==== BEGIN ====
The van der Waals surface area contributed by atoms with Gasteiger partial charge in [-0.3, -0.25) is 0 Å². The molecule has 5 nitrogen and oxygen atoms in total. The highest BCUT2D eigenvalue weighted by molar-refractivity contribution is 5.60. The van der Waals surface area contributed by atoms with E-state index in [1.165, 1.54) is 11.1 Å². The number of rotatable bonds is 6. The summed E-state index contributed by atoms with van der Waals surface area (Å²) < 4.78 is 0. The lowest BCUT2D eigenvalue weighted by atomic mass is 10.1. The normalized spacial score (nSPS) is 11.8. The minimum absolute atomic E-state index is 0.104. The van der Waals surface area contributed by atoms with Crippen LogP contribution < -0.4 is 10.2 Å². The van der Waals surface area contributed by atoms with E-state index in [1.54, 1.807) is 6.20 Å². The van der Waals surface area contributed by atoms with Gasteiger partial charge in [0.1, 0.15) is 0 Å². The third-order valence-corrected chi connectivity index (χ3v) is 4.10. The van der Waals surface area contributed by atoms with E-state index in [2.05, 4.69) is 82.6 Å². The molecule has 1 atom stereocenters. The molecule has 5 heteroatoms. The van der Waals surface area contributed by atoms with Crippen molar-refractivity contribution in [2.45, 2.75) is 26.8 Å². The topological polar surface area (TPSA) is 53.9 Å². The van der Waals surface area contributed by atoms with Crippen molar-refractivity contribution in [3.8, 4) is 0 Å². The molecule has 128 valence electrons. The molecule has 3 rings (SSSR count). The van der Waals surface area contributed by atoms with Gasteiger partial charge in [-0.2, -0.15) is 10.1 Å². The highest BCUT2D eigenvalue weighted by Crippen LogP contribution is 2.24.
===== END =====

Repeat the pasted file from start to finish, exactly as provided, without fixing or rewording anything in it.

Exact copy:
The van der Waals surface area contributed by atoms with Gasteiger partial charge in [-0.3, -0.25) is 0 Å². The molecule has 5 nitrogen and oxygen atoms in total. The highest BCUT2D eigenvalue weighted by molar-refractivity contribution is 5.60. The van der Waals surface area contributed by atoms with E-state index in [1.165, 1.54) is 11.1 Å². The number of rotatable bonds is 6. The summed E-state index contributed by atoms with van der Waals surface area (Å²) < 4.78 is 0. The lowest BCUT2D eigenvalue weighted by atomic mass is 10.1. The normalized spacial score (nSPS) is 11.8. The minimum absolute atomic E-state index is 0.104. The van der Waals surface area contributed by atoms with Crippen LogP contribution < -0.4 is 10.2 Å². The van der Waals surface area contributed by atoms with E-state index in [1.54, 1.807) is 6.20 Å². The van der Waals surface area contributed by atoms with Gasteiger partial charge in [0.1, 0.15) is 0 Å². The third-order valence-corrected chi connectivity index (χ3v) is 4.10. The van der Waals surface area contributed by atoms with E-state index in [2.05, 4.69) is 82.6 Å². The molecule has 1 atom stereocenters. The molecule has 5 heteroatoms. The van der Waals surface area contributed by atoms with Crippen molar-refractivity contribution in [2.45, 2.75) is 26.8 Å². The topological polar surface area (TPSA) is 53.9 Å². The van der Waals surface area contributed by atoms with Crippen molar-refractivity contribution in [3.8, 4) is 0 Å². The molecule has 128 valence electrons. The molecule has 3 rings (SSSR count). The van der Waals surface area contributed by atoms with Gasteiger partial charge in [-0.2, -0.15) is 10.1 Å². The highest BCUT2D eigenvalue weighted by Crippen LogP contribution is 2.24.